“People instructing in the military had to teach to a really broad audience,” he said. “They had an uncanny ability to identify an individual’s needs and provide appropriate teaching to get that person up to speed.” Wright enlisted for adventure and an alternative to college, he recalled, but ended up learning a lot about teaching and learning: “That was the first time I watched folks transfer complex information, based on the person receiving the info, in a fashion where they were able to take it, own it and utilize it. And that was need-to-know information.”

That context of immediate application made learning easy for Wright. While stationed in Germany, he spent his free time developing new skills, such as rock climbing, which took him above a mountain tree line for the first time.

“It was a very different place up there, and a very different feeling,” Wright recalled. “Human-powered endeavors — that’s what I really dig. I got there under my own power, and I knew that those types of experiences would be pretty critical to my future. It was one of those things I never wanted to lose touch with.”

And he didn’t. Wright returned from the military and became a part-time climbing and ice-climbing instructor while enrolled at SMC. By the time he graduated in 1996, St. Mike’s was exploring nonvarsity activities to offer students. The college passed a proposal that included noncompetitive lifetime sports in the curriculum. It also supplied a job to Wright, who has since compiled an impressive litany of wilderness credentials and certifications. Hired to direct the program, he was able to marry his love of the outdoors with education — and get paid for it.

“I’ve never had a proper job,” Wright joked, tugging on his pointy soul patch. “What I do for work, other people do on the weekends for fun.”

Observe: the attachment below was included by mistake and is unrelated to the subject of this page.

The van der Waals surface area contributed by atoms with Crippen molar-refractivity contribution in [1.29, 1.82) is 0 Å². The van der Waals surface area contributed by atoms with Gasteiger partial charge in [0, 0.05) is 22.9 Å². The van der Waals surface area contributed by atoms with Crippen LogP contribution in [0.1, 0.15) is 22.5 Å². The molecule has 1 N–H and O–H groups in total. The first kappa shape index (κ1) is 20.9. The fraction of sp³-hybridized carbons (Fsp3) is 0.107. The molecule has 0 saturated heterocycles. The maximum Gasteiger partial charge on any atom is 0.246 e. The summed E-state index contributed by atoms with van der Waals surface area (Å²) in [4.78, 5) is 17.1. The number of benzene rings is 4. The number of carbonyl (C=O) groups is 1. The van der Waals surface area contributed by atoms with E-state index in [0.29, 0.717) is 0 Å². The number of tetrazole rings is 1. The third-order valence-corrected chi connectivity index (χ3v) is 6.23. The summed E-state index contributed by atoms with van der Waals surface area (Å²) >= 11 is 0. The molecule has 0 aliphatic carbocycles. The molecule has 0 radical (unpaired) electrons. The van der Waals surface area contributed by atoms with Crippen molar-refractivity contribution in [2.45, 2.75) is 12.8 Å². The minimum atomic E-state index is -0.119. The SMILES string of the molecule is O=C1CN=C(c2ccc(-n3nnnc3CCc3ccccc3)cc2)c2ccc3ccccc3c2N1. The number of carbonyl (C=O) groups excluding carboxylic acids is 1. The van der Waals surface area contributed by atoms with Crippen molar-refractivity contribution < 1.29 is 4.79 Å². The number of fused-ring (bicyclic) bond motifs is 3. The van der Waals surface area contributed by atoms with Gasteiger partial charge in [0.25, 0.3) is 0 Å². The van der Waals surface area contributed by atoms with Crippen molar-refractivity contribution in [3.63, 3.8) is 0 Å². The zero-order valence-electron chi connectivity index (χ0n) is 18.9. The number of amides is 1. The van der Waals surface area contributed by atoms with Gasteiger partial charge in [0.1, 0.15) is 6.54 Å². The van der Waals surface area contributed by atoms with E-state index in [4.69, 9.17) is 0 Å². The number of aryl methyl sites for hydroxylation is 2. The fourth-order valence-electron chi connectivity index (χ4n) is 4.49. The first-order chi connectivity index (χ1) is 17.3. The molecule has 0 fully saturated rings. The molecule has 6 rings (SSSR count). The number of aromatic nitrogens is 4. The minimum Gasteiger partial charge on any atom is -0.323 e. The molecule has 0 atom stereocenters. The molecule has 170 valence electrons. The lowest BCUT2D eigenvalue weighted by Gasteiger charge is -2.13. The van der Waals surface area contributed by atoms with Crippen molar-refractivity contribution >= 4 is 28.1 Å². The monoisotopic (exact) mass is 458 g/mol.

But river romping and climbing aren’t the only things on his mind. From our conversations in his truck and on the river, it’s clear that the taste for education that ripened in the Army continues to propel him at St. Mike’s.

It’s even evident from Wright’s emails, where he incorporates a John Dewey quote in his signature: “Give the pupils something to do, not something to learn; and if the doing is of such a nature as to demand thinking, learning naturally results.” That passage turned out to be the mantra for our entire whitewater lesson — even if it does include the word “pupil.”

Wright also has an aversion to such common educational nomenclature as “teacher” and “instructor.” He prefers “coach.”

“I’m not there for the paddling or climbing; I’m there for the individual who I’m coaching,” he explained to me. “I’ll climb easy terrain all day and just develop someone, and then there’s that moment when the lightbulb goes on. It’s kind of an honor to be present for that moment when someone figures it all out.”

“I’m all about obscuring the lines,” he went on. “‘Coach’ connotes that we are in a process, moving incrementally towards a goal, where ‘instructor’ is linear; it’s giving information. If you’re coaching, you’re engaged in a process with someone, and if it’s done right, it can be a pretty intimate process.”

My whitewater lesson didn’t make Wright and me best buds, but the intimacy he described is certainly evident between him and his certified student instructors, most of whom have logged more than 100 hours of training and field experience. He’s been known to offer his students his garage for summer storage, or to treat them when they forgot to bring money on a kayaking trip. That’s what happened early last month to DiSanto. In addition to buying all her meals, Wright also towed her ashore when she struggled with the afternoon waves off the coast of Maine.

“Todd is always looking out for you and wants to help in any way he can,” said DiSanto. “He has a lot of fun with his job, but he also takes it seriously” — as he did when DiSanto taught me the wet-exit. It was a short lesson, but a crucial one for my safety. And Wright, who evaluated her delivery and instruction, was certainly tuned in.

“I’ve climbed a bunch of mountains, I’ve done a bunch of rock routes, and I’ve paddled a bunch of rivers that everybody else has,” Wright said. “But the instructors we graduate — they are my barometers as to whether I’m doing a quality job. I gauge my success by their caliber and competency.”

I made plenty of wet-exits on the river that day, thanks to DiSanto’s crash course, and I even ran a few rapids, courtesy of Wright’s coaching. But since there are no letter grades for whitewater kayaking, the only assessment I could give myself is that I did the best I could — on edge and in a skirt.